Shotguns are sometimes the best suited weapon for the job, but due to frequent reloading they have to be passed up. We've already established in the post by Freefall the reason for high ammo capacity and automatic fire. Suppression fire can be just as important in a 30 ft. hallway as it is from 120 yards away. Also, unless I'm reading your post wrong you're thinking of most engagements are 1 vs 1 which is often not the cases. When all other variables are equal if you're faced by superior numbers you need superior firepower or your going home in a casket.
The idea isn't to shoot one 30 round burst(although it would be fun at a shooting range) then be a sitting duck while you try to reload and if you need a 30 rnd burst of buckshot to hit something you either 1) need glasses or 2)should never have a firearm in your hands, you'd be more likely to blow your foot off than anything... The idea is to allow the shooter more than two or three 2-3 round burst before reloading is required.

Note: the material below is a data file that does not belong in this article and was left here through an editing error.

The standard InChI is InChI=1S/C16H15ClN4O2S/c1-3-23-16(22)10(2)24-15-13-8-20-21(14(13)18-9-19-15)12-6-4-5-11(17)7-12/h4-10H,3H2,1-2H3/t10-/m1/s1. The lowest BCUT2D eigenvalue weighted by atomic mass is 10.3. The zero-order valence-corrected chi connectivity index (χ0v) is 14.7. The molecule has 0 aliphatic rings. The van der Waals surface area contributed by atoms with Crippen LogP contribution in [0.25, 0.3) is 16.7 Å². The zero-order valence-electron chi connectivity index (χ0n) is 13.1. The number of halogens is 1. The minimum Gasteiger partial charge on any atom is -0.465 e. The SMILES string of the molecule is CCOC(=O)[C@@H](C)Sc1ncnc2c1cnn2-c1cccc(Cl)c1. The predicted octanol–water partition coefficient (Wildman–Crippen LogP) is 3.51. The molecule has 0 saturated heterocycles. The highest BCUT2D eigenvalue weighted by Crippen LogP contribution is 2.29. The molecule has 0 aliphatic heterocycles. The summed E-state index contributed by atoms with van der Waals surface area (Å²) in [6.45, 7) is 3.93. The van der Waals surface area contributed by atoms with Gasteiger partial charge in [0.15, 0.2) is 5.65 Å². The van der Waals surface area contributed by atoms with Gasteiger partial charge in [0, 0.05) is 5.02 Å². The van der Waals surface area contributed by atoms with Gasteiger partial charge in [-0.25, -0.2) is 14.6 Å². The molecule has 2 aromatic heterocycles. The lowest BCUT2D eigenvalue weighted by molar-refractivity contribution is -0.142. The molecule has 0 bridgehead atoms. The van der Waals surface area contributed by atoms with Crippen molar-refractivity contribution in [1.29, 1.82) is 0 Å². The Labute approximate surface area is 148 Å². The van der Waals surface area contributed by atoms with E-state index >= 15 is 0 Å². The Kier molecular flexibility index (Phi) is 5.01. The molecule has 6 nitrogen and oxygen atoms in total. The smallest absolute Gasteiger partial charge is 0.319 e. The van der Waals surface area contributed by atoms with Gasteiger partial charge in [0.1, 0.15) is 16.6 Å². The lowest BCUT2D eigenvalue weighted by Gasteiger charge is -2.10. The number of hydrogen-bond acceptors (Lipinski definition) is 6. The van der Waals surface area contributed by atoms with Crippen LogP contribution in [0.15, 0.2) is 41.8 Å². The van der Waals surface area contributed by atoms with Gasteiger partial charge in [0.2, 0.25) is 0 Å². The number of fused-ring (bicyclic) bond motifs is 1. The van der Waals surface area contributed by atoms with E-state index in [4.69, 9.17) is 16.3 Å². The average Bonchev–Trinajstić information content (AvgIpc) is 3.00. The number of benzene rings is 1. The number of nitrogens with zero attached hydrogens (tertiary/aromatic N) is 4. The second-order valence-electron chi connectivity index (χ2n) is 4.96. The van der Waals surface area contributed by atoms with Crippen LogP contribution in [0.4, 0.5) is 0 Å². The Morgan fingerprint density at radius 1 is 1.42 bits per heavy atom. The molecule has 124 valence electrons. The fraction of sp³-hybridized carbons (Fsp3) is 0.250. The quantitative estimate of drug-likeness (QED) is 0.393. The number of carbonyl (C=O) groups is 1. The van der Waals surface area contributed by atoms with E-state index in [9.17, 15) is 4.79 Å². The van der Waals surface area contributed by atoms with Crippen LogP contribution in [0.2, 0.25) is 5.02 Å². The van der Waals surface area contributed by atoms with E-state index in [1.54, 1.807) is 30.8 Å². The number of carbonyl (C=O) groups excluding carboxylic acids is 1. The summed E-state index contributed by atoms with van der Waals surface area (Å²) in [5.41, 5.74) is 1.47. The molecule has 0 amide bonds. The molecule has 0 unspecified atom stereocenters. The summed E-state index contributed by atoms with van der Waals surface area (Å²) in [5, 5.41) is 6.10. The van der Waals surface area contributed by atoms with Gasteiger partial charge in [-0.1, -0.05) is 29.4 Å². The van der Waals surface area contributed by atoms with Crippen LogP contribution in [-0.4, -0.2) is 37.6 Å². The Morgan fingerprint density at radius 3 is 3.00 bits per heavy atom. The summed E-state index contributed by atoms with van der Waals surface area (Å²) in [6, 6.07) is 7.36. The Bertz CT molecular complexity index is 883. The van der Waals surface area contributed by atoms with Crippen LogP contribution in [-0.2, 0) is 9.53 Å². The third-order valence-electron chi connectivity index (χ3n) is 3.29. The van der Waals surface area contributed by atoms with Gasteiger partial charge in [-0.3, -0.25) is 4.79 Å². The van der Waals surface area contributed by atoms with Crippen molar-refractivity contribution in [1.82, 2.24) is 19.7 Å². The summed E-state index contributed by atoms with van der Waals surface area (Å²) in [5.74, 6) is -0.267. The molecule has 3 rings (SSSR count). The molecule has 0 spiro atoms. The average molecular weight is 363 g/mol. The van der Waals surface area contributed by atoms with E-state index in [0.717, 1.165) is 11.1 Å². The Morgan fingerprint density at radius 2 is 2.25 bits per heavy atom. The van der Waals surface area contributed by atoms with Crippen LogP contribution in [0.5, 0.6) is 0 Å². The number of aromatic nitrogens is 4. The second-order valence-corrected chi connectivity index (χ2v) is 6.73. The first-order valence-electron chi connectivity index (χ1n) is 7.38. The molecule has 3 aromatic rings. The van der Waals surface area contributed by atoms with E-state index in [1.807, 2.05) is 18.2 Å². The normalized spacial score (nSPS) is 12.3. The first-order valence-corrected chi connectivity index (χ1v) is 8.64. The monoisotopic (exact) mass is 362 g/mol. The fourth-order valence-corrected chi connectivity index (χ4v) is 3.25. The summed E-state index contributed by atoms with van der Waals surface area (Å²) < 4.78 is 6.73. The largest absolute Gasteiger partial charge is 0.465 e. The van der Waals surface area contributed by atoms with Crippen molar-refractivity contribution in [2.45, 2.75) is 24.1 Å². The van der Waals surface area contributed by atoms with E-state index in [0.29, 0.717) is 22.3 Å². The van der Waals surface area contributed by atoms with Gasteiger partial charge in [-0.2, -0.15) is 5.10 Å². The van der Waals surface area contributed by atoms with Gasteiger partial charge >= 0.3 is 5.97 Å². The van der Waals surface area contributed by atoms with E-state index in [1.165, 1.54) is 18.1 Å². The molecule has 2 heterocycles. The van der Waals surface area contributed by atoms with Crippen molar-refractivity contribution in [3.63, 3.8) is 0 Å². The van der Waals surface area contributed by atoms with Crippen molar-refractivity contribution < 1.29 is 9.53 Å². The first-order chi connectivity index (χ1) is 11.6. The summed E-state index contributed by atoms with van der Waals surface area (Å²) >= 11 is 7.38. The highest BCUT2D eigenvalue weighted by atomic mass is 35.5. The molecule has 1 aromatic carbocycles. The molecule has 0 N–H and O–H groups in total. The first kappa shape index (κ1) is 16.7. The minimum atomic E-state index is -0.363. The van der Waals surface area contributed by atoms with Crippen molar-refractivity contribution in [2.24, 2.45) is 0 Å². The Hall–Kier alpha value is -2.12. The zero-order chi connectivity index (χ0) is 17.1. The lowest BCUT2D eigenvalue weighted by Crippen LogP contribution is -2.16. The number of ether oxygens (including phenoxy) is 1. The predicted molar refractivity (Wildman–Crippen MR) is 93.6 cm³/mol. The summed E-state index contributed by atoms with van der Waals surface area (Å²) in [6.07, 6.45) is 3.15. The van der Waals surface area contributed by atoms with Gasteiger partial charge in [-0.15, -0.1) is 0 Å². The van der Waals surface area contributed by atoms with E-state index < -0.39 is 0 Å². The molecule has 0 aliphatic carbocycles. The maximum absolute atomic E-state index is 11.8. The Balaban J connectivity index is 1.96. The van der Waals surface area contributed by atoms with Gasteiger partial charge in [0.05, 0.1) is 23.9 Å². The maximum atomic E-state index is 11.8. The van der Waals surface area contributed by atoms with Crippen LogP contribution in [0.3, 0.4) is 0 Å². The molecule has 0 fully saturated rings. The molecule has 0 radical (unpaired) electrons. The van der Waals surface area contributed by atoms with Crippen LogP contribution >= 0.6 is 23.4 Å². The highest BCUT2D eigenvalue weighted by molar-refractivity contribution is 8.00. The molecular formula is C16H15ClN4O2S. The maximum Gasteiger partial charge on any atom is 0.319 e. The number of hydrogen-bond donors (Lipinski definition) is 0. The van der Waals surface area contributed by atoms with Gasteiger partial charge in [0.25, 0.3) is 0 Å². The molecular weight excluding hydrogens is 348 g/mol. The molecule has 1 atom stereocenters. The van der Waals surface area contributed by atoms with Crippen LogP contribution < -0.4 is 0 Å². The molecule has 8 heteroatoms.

Also, a shotgunner's fire discipline is a lot higher than most because he's used to having only 6-8 shots before having to reload, if given a gun like this, unless sh!t totally hit the fan he would probably never have to reload it during operations.
High capacity shotguns are already available and in use that use 20 round drums so weight must not be too much of an issue, but like I mentioned I was trying to avoid a simple drum because 1) it's baked and 2) they're clunky and get in the way.
Adding 10 rounds wouldn't do much to the weight of the shotgun, especially with most modern weapons being made out of lightweight polymers as opposed to steel or other metal. Unloaded, this gun would weigh no more than any other shotgun of this type.